2019 Maserati Levante Trofeo review

AutoTrader NZ
Published 3 September 2020

This is the maddest, baddest and fastest Maserati Levante SUV a (not inconsiderable) sum of money can buy.

With the thirst for high-end, high-performance off-roaders showing no sign of being slaked, it was only a matter of time before Maserati, already late to the SUV party, jumped on the bandwagon with a rival to the likes of the Porsche Cayenne Coupe Turbo and Range Rover Sport SVR.

In what promises to be one of the quickest four-by-fours around when it lobs early next year, the Levante Trofeo gets a Ferrari-built 3.8-litre twin-turbo V8 with some Maserati extras – new camshafts and valves, redesigned cylinder heads, pistons and rods, a tweaked ECU and a pair of twin-scroll turbochargers. It’s the same engine as in the Levante GTS, and it produces a healthy 441kW and 730Nm.
To cope with the extra power, the chassis gets a new ‘Aero 2’ mode for the air suspension that lowers the ride height 35mm.

There’s also a new Corsa driving mode that stiffens the springs and dampers, as well as loosening the ESP’s grip a little, sharpening the throttle and putting the eight-speed automatic gearbox on high alert.
As with the GTS, the Q4 four-wheel drive essentially runs in rear-wheel drive most of the time, only sending torque forward when it senses slip. Maximum torque split front to rear is 50/50.

Adding to the Trofeo’s credentials as a ‘proper driver’s car’ is a mechanical limited-slip differential for the rear axle.

Our test car also came with vast 22-inch forged alloy wheels wrapped in specially developed Continental rubber, 265s at the front and steamroller 295s at the rear.

Externally, the Trofeo is marked out by those huge wheels and some bonnet vents, plus a smattering of carbonfibre aerodynamic additions, while inside you’ll find a pair of high-backed sports seats and yet more carbonfibre, this time finished in a tasteful naked weave. The soft leather on the seats and dashboard is first-rate, so it’s a shame some of the plastics and switchgear aren’t quite up to the $297K price tag.

Frankly, the Levante Trofeo could handle like it had two left feet, but you would be willing to forgive it because of that Ferrari-built engine. Of course it delivers plenty of performance, but it’s the noise that really smears a grin across your face.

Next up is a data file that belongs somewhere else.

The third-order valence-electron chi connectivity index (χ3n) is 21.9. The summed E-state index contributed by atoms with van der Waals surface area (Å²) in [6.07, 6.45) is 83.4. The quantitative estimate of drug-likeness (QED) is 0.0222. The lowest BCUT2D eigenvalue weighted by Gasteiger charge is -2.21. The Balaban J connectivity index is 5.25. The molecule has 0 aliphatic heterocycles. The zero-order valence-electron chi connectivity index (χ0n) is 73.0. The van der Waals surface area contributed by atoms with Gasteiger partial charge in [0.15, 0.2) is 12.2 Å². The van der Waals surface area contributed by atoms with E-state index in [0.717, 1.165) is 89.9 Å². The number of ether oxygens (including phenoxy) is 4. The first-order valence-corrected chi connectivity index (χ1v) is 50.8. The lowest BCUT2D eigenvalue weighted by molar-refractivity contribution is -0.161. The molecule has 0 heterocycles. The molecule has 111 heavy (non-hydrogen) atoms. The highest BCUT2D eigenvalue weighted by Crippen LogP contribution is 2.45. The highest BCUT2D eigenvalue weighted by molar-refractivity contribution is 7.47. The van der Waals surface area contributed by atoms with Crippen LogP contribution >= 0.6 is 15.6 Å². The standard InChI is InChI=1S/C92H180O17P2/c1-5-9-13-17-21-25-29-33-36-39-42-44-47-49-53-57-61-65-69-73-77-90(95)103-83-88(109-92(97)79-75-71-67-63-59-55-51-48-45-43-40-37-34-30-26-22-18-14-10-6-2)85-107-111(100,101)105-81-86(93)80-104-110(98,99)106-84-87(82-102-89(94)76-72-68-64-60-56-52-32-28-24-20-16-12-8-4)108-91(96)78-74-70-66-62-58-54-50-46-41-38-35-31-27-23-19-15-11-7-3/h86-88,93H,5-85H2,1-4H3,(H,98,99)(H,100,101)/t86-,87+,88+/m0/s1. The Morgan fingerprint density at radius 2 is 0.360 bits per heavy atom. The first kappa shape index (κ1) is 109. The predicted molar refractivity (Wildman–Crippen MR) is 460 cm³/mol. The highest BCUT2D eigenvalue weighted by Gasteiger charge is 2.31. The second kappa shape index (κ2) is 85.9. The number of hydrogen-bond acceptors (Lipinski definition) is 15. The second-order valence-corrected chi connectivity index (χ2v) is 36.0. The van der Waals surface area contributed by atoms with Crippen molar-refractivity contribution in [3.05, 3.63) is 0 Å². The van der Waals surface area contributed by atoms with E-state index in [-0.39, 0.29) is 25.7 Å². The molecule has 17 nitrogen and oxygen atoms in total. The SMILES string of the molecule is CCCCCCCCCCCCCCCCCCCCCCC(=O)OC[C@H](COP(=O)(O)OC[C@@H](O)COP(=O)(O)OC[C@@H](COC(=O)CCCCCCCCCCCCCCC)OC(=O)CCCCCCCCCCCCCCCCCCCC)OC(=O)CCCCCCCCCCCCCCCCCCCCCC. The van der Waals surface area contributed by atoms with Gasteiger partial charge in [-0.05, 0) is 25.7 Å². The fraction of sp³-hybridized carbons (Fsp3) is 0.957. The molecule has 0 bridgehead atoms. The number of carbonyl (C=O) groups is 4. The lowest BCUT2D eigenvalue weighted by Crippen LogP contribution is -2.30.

This is a classic Italian engine, filled to its crackle-red cam covers with character. Yes, there’s a sports exhaust with an active valve that opens in Sport mode for the full operatic effect, but even then the sound is cultured and on just the right side of noisy. It snarls and howls under load, then cracks, pops and burbles on the overrun. Its glorious tenor is never more than a right-foot flex away.

Peak torque comes in at just 2500rpm, but there’s a decent chunk below that, so the Trofeo feels easily as fast as a Porsche Cayenne Coupe Turbo. It’s the sort of effortless, lag-free urge you expect from turbocharged engines these days, but while the torque curve is flat, the V8’s performance still builds excitingly, crescendoing with a snarling rush of revs over the last 1000rpm or so.

Happily, the engine is mated to the familiar eight-speed ZF auto, which delivers smooth and crisp shifts in auto mode, yet reacts quickly to the long steering column-mounted paddles.

Even in its firmest Corsa configuration, the Levante copes well with torn and ragged tarmac. The car’s mass eventually tells, but it’s surprisingly entertaining. The algorithm-enhanced ESP imperceptibly brakes individual wheels to rotate the car into a corner and quell understeer, while adaptive dampers give the Levante the feeling it’s breathing with the road, rather than pummelling it into submission.



Push really hard and it gets a touch floaty over big bumps and rolls onto its outside rear, but generally it simply digs in and goes. Arguably the weakest link is the steering, which feels more natural in Comfort. That’s when the Levante becomes a composed and comfortable cruiser, those air springs adding just the right amount of waft to proceedings.

The Levante continues to trail the Germans for overall quality, yet it still feels a bit special. In terms of outright ability and true premium appeal, the Trofeo is just shaded by the Cayenne Turbo – but then what isn’t in this class?

Be mindful of the car’s mass and size and you can cover ground at an alarming rate. And then there’s that glorious masterpiece of an engine, which is almost worth the price of entry alone. It may be flawed, but it has a charm and personality that’s rare in this type of car.


Engine: 3799cc V8, DOHC, 32v, twin-turbo
Power: 441kW @ 6250rpm 
Torque: 730Nm @ 2500-5000rpm
Weight: 2170kg
0-100km/h: 3.9sec (claimed)
Price: $297,000 + ORC

Like: Ferrari V8 performance and sound; quality leather; air-spring suspension
Dislike: Cheap plastics and switchgear; artificial-feeling steering; dated infotainment

Rating: 4 out of 5 stars